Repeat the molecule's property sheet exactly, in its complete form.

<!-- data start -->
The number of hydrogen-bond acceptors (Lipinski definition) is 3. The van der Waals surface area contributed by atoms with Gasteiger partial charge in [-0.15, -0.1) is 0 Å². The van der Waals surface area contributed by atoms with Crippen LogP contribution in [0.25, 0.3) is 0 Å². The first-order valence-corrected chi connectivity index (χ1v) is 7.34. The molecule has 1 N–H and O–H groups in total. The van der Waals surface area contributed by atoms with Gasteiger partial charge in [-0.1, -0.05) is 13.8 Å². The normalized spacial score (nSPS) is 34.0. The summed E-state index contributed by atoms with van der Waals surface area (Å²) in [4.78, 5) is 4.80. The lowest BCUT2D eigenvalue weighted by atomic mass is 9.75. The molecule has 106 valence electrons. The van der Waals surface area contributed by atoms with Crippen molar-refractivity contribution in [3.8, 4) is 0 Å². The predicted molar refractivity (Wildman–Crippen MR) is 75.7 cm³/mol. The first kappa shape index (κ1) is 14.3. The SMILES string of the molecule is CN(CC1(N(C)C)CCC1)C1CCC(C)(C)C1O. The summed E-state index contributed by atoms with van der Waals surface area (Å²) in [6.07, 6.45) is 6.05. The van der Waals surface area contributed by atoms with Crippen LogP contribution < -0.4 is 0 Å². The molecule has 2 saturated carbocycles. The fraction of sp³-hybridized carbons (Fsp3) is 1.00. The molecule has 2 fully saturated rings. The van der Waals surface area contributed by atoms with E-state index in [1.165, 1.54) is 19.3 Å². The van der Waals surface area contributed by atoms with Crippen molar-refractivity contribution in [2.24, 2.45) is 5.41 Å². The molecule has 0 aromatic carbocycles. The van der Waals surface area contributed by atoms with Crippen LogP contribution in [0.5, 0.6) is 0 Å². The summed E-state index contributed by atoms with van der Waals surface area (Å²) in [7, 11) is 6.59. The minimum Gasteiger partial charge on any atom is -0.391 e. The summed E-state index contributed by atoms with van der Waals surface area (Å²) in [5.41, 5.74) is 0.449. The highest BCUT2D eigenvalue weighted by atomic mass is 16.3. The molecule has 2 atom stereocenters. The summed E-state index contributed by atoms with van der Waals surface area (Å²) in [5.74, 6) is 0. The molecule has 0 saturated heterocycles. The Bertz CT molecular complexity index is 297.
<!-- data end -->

The number of hydrogen-bond acceptors (Lipinski definition) is 3. The van der Waals surface area contributed by atoms with Gasteiger partial charge in [-0.15, -0.1) is 0 Å². The van der Waals surface area contributed by atoms with Crippen LogP contribution in [0.25, 0.3) is 0 Å². The first-order valence-corrected chi connectivity index (χ1v) is 7.34. The molecule has 1 N–H and O–H groups in total. The van der Waals surface area contributed by atoms with Gasteiger partial charge in [-0.1, -0.05) is 13.8 Å². The normalized spacial score (nSPS) is 34.0. The summed E-state index contributed by atoms with van der Waals surface area (Å²) in [4.78, 5) is 4.80. The lowest BCUT2D eigenvalue weighted by atomic mass is 9.75. The molecule has 106 valence electrons. The van der Waals surface area contributed by atoms with Crippen molar-refractivity contribution in [3.8, 4) is 0 Å². The predicted molar refractivity (Wildman–Crippen MR) is 75.7 cm³/mol. The first kappa shape index (κ1) is 14.3. The SMILES string of the molecule is CN(CC1(N(C)C)CCC1)C1CCC(C)(C)C1O. The summed E-state index contributed by atoms with van der Waals surface area (Å²) in [6.07, 6.45) is 6.05. The van der Waals surface area contributed by atoms with Crippen LogP contribution < -0.4 is 0 Å². The molecule has 2 saturated carbocycles. The fraction of sp³-hybridized carbons (Fsp3) is 1.00. The molecule has 2 fully saturated rings. The van der Waals surface area contributed by atoms with E-state index in [1.165, 1.54) is 19.3 Å². The van der Waals surface area contributed by atoms with Crippen molar-refractivity contribution in [2.24, 2.45) is 5.41 Å². The molecule has 0 aromatic carbocycles. The van der Waals surface area contributed by atoms with Crippen LogP contribution in [0.5, 0.6) is 0 Å². The summed E-state index contributed by atoms with van der Waals surface area (Å²) in [7, 11) is 6.59. The minimum Gasteiger partial charge on any atom is -0.391 e. The summed E-state index contributed by atoms with van der Waals surface area (Å²) in [5.41, 5.74) is 0.449. The highest BCUT2D eigenvalue weighted by atomic mass is 16.3. The molecule has 2 atom stereocenters. The summed E-state index contributed by atoms with van der Waals surface area (Å²) in [5.74, 6) is 0. The molecule has 0 saturated heterocycles. The Bertz CT molecular complexity index is 297.